As always, comments and criticisms are appreciated. What did you think? What did you like, what did you dislike? Did I accomplish what I set out to do?

AE: A Risky Kind of Fun                                                     AE: Easier Said Than Done

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Accessible Excerpts: A Risky Kind of Fun

This is an excerpt from my novel, By Wingéd Chair, one in a series of posts in which I try to show how I use disabilities in my writing. Click here for my intro to the series.

On their way to the Refuge of Ammon, Merry and her companions stop to help out some villagers.

 

“Why are there wheels on your chair?”

I jerked in surprise. It was the bold little girl from before, standing beside me and frowning at my chair. “Excuse me?”

“Your chair has wheels on it. It looks funny.”

My spine stiffened and my face went blank. What an impertinent child. My first reaction was to say something sharp that would tell the girl I wasn’t interested in answering rude questions. Then I saw Whyn watching me, waiting for my response.

I took a couple deep breaths and tried to look at it from her perspective. My chair really was strange. And most invalids were confined to their homes, so she wouldn’t be able to guess what was wrong with me. Her question wasn’t rude; it was the result of someone who wanted to know the answer and wasn’t afraid to ask. Huh, kind of like me.

“It’s because my legs don’t work like yours do,” I said. “This helps me get around.”

“Oh,” she said. “Is it fun?”

“What?” Was it fun to be bound forever to a chair? My tone of surprised incredulity would have scared off a lesser child. But not her.

“Is it fun?” She pointed at my wheels. “I bet they go fast. Like the rich people’s carriages. We had a goat cart once and we got it to go really fast down hills.”

“I-I don’t know. I’ve never really thought of it as fun before.”

Whyn had a really strange look on his face. If he laughed, I was going to punch him.

“Well, come on, you should try it.” She dragged at one of my arms until I followed her. At the end of the village, the road sloped down a gentle hill, and the girl stopped at the top.

“We sled down this one in the winter. It’s not as good as Deadman’s Hill, but that’s half a day’s walk.”

I was thinking this was plenty steep enough, and we didn’t have to try anything called “Deadman”.

I cleared my throat. “What if it’s too fast?” I asked, trying to sound nonchalant.

“You steer with the wheels, right?” she said, grasping the mechanics of my chair. “You can just grab them to slow down.” She climbed up on my lap, apparently coming along for the ride.

“But once I’m down there how will I get back up the hill?”

“Easy, I’ll push you.”

I rolled my eyes at her. “Are you always this good at solving problems?”

She grinned over her shoulder. “Da says I’m either a blessing or a menace. He hasn’t decided which.”

I stared down the hill, slightly daunted by my precocious passenger. I could just imagine Whyn standing behind me with raised eyebrows. I couldn’t back down now, not with him watching. I had the fleeting hope if something went wrong, he knew a spell that would keep me from plummeting to my death. An image flashed across my mind: this stretch of road, except now it was called “Deadgirl’s Lane”.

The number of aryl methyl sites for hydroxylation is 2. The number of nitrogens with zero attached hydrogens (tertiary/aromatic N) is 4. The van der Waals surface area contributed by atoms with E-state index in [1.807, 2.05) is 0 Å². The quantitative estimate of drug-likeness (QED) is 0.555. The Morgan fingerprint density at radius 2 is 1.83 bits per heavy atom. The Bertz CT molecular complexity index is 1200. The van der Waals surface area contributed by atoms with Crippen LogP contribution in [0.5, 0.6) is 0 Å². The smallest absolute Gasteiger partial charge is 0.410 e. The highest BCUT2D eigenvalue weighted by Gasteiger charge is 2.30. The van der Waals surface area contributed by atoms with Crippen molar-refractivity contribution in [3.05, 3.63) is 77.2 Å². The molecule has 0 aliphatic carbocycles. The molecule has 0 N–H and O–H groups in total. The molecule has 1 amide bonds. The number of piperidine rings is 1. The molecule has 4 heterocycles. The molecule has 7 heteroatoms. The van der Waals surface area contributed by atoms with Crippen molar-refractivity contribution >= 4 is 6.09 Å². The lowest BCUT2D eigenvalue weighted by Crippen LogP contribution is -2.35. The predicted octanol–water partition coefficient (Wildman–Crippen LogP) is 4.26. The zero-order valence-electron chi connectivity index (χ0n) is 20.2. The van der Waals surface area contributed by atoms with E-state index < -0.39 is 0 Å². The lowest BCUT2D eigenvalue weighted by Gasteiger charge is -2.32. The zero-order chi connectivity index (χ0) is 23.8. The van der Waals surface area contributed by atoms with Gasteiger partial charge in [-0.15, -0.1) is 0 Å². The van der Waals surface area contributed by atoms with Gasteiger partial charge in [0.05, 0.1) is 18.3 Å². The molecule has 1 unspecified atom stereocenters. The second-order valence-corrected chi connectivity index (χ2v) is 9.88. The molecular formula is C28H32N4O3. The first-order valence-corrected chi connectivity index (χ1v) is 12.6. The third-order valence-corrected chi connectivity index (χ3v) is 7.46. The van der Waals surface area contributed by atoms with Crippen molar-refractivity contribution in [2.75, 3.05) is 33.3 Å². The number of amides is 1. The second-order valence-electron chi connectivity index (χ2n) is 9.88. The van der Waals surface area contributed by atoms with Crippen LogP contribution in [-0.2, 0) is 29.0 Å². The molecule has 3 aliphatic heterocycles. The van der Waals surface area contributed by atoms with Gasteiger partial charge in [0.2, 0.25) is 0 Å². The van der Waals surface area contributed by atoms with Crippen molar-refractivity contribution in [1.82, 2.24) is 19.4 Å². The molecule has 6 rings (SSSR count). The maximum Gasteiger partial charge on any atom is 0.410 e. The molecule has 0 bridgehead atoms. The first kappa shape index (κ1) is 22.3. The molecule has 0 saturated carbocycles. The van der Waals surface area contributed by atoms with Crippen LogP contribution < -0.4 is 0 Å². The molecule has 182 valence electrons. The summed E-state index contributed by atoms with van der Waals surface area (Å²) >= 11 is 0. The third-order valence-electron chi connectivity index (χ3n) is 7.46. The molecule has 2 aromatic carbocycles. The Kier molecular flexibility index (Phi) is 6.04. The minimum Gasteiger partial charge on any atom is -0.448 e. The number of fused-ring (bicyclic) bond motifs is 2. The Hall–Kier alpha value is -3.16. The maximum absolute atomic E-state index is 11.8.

I took what was surely my last breath and pushed myself over the crest of the hill. We picked up speed, and the wind of our passing blew my hair out behind me like a war banner. My wheels clattered, and the chair shuddered as it shot down the packed dirt of the road. My passenger flung her arms out to the sides and shrieked with laughter. I closed my eyes and hung on for dear life, longing to grab the wheels to slow down but not daring to. My gloves protected my hands, but even they wouldn’t be able to withstand this kind of friction.

We hit the bottom of the slope and rolled to a stop.

“You can open your eyes now.”

I did and was a little surprised to find myself still among the living.

“See, wasn’t that fun?”

I had to wait until I no longer felt like I was going to have a heart attack before I could answer. But then a grin plucked at my lips, and I found myself saying, “Actually, yes.” And, in a sort of death-defying way, it was. She hopped off and started pushing me back up the hill.

We were greeted by a chorus of voices. “Was it fast, Sara?”

“Faster than sledding, but bumpier,” she answered.

“All life and limbs still attached?” Whyn asked.

“Yes…”

“Why do you sound so wary?”

“Because I think I want to go again.”

 

I like to find the joy and the fun in life’s little setbacks. Every now and then there are some advantages to disability and wheelchairs are one of them. It is a risky kind of fun – I’ve learned through personal experience there’s a reason for the seatbelts on wheelchairs – but what’s the point in having wheels if you can’t fly down a few hills?

This is a big step for Merry in her emotional journey. Just being able to stand back from her pain and see how she might look to others is a huge difference. And being able to see something other than anger and bitterness in her situation shows how far she’s come.

 

As always, comments and criticisms are appreciated. What did you think? What did you like, what did you dislike? Did I accomplish what I set out to do?

AE: A Choice                                                                          AE: Worst Case Scenario